Classic: The Oddball

I've met a few senior leaders that could be considered oddballs, but most of these would be due to strange appearance traits (dressing as a cowboy, for instance) as opposed to their weird behaviors.  And I’ve never worked for one.  Oddball extreme leadership is a description of behaviors, not one of simple appearance (although they often go hand-in-hand).  Because of my dearth of direct experience, describing the oddball requires a bit of guesswork.  Please accept my apologies in advance if a few bits are slightly off.

The Oddball might also be described as an “offbeat” leader – one who seems to be out of touch with the rest of her management team.  Her behaviors can range anywhere from amusingly eccentric to downright bizarre.

Oddballs are sometimes superstitious or ritual driven.  This variety of Oddball seems to think that if an old and beloved formula is followed to the letter, it will inevitably lead to continuing success.  This seems to be true even if circumstance have significantly changed – a little akin to the star athlete who rubs their lucky rabbit’s foot before each inning, or who always wears the same pair of green underwear before a big game, or who repeatedly participates in some other seemingly disconnected ceremony.  At times, these rituals can get so far off track from what’s important to the organization that they actually become detrimental.

I recall once meeting with a leader I classified as an Oddball.  When I arrived at his office, I immediately noticed an extreme amount of taxidermy.  There were smallish critters (squirrels, possums, raccoons, etc.) mounted in various poses all over his walls.  The leader (who was also the owner of this particular business) explained to me how these animals were all “pests” he had shot on the property!  Oh, and did I mention that when I walked in, he was in the process of converting his old collection of Elvis LP’s to digital!

Maybe there was a perfectly good explanation for all of this.  A connection to success of the business, however, well….

Oddballs seem to love old, outdated management fads – remember "management by walking around," "In search of excellence," “Theory X,” and other management theories that have faded into the woodwork?  Often these techniques continue to thrive in the Oddball's organization.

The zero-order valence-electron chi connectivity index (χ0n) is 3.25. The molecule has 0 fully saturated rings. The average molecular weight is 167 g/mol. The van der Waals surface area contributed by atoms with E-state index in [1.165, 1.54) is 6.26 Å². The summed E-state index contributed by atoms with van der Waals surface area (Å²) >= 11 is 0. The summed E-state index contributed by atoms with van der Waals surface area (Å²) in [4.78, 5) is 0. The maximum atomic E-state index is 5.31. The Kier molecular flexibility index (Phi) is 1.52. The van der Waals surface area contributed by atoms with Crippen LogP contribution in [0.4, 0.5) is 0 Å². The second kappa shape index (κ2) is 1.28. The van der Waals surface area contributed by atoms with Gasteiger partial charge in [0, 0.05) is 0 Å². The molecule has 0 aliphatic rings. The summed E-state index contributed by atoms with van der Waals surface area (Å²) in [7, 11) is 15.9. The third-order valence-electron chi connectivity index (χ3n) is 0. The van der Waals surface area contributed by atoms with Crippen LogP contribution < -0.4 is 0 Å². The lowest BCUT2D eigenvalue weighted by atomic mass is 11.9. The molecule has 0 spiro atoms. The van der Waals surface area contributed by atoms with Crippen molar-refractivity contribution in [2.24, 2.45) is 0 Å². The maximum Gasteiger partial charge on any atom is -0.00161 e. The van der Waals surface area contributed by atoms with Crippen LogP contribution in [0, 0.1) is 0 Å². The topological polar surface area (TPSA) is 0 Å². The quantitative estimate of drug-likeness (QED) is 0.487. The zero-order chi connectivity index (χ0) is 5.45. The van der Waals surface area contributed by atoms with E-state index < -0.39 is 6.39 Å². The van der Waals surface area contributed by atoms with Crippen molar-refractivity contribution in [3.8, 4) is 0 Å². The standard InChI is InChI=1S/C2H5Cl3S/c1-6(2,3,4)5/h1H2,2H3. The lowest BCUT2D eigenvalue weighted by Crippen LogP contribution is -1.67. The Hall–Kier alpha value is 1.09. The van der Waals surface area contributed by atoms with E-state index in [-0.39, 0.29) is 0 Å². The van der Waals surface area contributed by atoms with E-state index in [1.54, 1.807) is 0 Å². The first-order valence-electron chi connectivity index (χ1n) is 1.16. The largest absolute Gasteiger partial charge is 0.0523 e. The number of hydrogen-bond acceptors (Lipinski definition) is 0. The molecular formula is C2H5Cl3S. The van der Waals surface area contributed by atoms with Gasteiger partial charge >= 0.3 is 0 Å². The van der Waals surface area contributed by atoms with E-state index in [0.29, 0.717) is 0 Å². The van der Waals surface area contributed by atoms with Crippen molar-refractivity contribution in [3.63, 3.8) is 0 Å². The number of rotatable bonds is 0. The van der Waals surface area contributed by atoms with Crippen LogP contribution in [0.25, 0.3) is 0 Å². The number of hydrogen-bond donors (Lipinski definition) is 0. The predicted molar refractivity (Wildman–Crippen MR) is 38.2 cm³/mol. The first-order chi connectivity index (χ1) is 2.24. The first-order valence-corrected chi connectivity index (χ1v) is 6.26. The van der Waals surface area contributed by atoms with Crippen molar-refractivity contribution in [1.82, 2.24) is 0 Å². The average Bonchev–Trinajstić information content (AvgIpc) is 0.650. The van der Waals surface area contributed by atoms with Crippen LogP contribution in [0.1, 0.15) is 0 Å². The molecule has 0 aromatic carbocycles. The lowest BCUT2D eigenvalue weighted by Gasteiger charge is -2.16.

Another subgroup of Oddballs seems to be blissfully unaware of how they are seen by others.  This variety will engage in all kinds of strange behavior, seemingly unaware how weird everyone around finds them.  I’ve seen this behavior only in first line supervisors, and suspect it would be difficult for such a leader to rise much higher in an organization.  After all, reading others and knowing how your leadership is viewed is fundamental to the leadership task.

An early image I used for drafts of the cover of EMPOWERED.  To learn more about the novel, click the image above.

An early image I used for drafts of the cover of EMPOWERED.  To learn more about the novel, click the image above.

What makes an Oddball?  This is difficult for me to say.  Some oddballs simply seem to be different at their core.  Those that successfully ascend the corporate hierarchy seem to have a tough time separating luck (and luck plays a role in the career of every top manager) from actual actions driving success.

The Oddball can cause his organization to waste tremendous amounts of energy on practices, systems, analysis, and other elements of their “management mantra” that have little or nothing to do with the organization's success or failure.  The mantra’s practices can range anywhere from annoying (or just confusing,) to downright success-destroying, depending on the off-putting nature of the rituals and the elements of current reality they tend to ignore.

Having an oddball for your leader can also be... well, embarrassing.  Image conscious executives will stay away just to avoid any guilt-by-association.  It can be tough for an Oddball’s organization to retain good talent under such circumstances.  The few Oddballs I’ve known seem to be able to partially hide their extreme behaviors from superiors (as long as contact is limited), but evidence of their strange behaviors does still seem to slip out quite often.  And they appear to be completely incapable of hiding it from subordinates.

Oddballs tend to fail by being so out of synch with their subordinates that they are left out of major decisions and marginalized.  Eventually someone above the Oddball takes notice, and this extreme leader is relieved of his command.

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Here is the cover for my latest novel, EMPOWERED, which will be released in Kindle and paperback versions on October 12, 2014.  EMPOWERED is the story of newly hired division president Colin Jensen, and his investigation into unexplained performance problems in the shipping department of TruePhase Chemicals division.  The story is set in Indianapolis during a blizzard, and takes its inspiration from the television series Undercover Boss.  As always, there are a few plot twists that I hope will surprise and entertain the reader.

My novels are based on extensions of 27 years of personal experience as a senior manager in public corporations.